What is Credit?
Essentially, credit is accepting something of value now with an agreement to pay for it later. Moreover, there is usually a finance charge added by the lender.
Consequently, moves made after establishing credit will impact your score. In any case, a solid strategy will benefit you.
You can find a plethora of information via the links provided. Nevertheless, these aren’t affiliate links. I merely, wanted to share information that is readily available to the public.
Know your rights, that’s a key component in financial literacy. Your Financial Path.
Financial Literacy 101
All three bureaus have an online dispute process, which is often the fastest way to fix a problem, or you can write a letter.
It is our understanding that writing letters are more effective, unless you’re updating your personal info/addresses. Additionally, if items are determined to be fraud, contact the creditor.
Then you can request a security freeze via the bureaus. It is suggested that victims of identity theft should file a police report contact the FTC.
How Disputes Work
The bureau must note the dispute and investigation on your credit file. To add, this process should be completed in about 30 days. The bureau must update you with the results.
There are a few decisions you’ll see such as, Verified: No change is made. Modified: Revisions are in place. Deleted: Removal of items. Deemed frivolous: No further investigation will be made.
Look for lawsuits or judgments older than seven years after the judgment is entered, or after the statute of limitations expired, which can vary by your state. Inquiries should automatically delete after two years, so dispute those if necessary.
Essentially, your scores are used to predict credit worthiness. Your FICO® and VantageScore are similar despite being different models… both range from 300 – 850.
The FICO® is considered most accurate. You can view your FICO® scores free via your Experian. Another option would be your loan company or your bank. Credit Strong offers your FICO® score free too. (Credit Strong is an affiliate link)
The FDCPA prohibits debt collection companies from using abusive, unfair, or deceptive practices to collect debts from you.
Are FICO® Scores and VantageScore® Different
CPN or Credit Privacy Numbers, this information is very important in the credit industry. Financial literacy is vital.
“If you’re struggling with poor credit scores, you know they can pose plenty of challenges. A poor credit score can keep you from getting approved for a credit card or a car loan. It can make renting an apartment difficult. So when you see an ad promising to help you start over with a new credit history by getting a CPN, it may seem like the answer to your prayers. But is it?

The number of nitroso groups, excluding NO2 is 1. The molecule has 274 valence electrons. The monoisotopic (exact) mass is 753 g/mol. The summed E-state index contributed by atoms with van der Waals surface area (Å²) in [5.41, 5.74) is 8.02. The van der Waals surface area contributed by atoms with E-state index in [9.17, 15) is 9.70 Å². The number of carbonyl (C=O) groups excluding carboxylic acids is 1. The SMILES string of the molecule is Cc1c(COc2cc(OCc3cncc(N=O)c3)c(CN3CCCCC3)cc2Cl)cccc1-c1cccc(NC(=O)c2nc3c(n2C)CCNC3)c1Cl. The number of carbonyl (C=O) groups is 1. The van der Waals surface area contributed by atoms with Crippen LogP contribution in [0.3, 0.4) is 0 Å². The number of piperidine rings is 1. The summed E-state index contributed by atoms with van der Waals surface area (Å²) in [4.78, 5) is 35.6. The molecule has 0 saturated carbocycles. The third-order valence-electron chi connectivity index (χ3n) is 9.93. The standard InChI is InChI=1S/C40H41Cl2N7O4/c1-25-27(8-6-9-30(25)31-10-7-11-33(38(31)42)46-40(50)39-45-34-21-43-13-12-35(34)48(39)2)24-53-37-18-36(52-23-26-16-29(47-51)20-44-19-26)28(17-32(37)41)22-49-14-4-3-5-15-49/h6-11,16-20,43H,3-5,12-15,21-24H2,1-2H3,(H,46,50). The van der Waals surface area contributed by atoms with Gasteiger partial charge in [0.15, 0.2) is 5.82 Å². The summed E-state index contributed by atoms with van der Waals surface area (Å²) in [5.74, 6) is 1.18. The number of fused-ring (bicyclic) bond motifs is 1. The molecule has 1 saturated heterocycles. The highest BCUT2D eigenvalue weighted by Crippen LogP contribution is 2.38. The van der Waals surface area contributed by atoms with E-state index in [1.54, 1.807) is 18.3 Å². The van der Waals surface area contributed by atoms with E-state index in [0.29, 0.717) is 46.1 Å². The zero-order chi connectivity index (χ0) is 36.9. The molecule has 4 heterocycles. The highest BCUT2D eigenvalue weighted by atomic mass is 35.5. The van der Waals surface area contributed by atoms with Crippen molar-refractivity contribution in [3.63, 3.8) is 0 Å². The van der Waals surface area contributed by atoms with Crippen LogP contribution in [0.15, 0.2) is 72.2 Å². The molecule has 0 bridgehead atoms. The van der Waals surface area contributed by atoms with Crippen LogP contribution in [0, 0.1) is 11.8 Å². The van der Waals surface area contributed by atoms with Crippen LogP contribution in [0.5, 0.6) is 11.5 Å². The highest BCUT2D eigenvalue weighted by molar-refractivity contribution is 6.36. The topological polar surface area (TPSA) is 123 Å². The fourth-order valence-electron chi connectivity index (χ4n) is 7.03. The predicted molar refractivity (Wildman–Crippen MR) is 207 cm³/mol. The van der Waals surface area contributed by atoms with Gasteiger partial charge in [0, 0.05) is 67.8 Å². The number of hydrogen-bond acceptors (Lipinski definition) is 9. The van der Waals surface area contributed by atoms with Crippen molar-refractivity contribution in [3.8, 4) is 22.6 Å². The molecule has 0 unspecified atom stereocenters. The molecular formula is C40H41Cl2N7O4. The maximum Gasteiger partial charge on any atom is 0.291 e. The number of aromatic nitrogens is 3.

A CPN, or credit privacy number, is a nine-digit number that’s formatted just like a Social Security number (SSN). It may also be called a credit profile number or credit protection number. Companies that sell CPNs to consumers market them as a way to hide a bad credit history or bankruptcy. They’ll also claim you can use the CPN instead of your SSN to apply for credit with your new credit identity.
Does this seem too good to be true? That’s because it is. In fact, it’s illegal. Keep reading to discover the truth about CPNs.
Do CPNs Really Help With Bad Credit?
Companies selling CPNs market them as replacement SSNs, promoting the idea that CPNs are legitimate. For example, one site advertising CPNs claims the numbers are “fully tri-merged with the Social Security Administration.” (Sounds official, doesn’t it?)
In reality, these companies are scam artists. They may obtain SSNs by dubious means—often from children, senior citizens or prison inmates.
If you’re paying attention, you’ll spot plenty of warning signs that CPN sellers are involved in something shady. While SSNs are issued for free, companies will charge you money for a CPN—sometimes thousands of dollars. They may tell you to provide false information—such as a different address, phone number or email address—when you fill out credit applications using the CPN. Often, they’ll pretend this is a way to protect your identity—but they’re really directing you to create a false identity.
When you’re eager to repair your credit, it’s easy to ignore these red flags. But using a CPN can lead to much bigger problems than a poor credit rating. No matter how the CPN is obtained, using it on a credit application or anywhere else may be considered identity theft. In addition, lying on a credit or loan application or misrepresenting your SSN is a federal crime.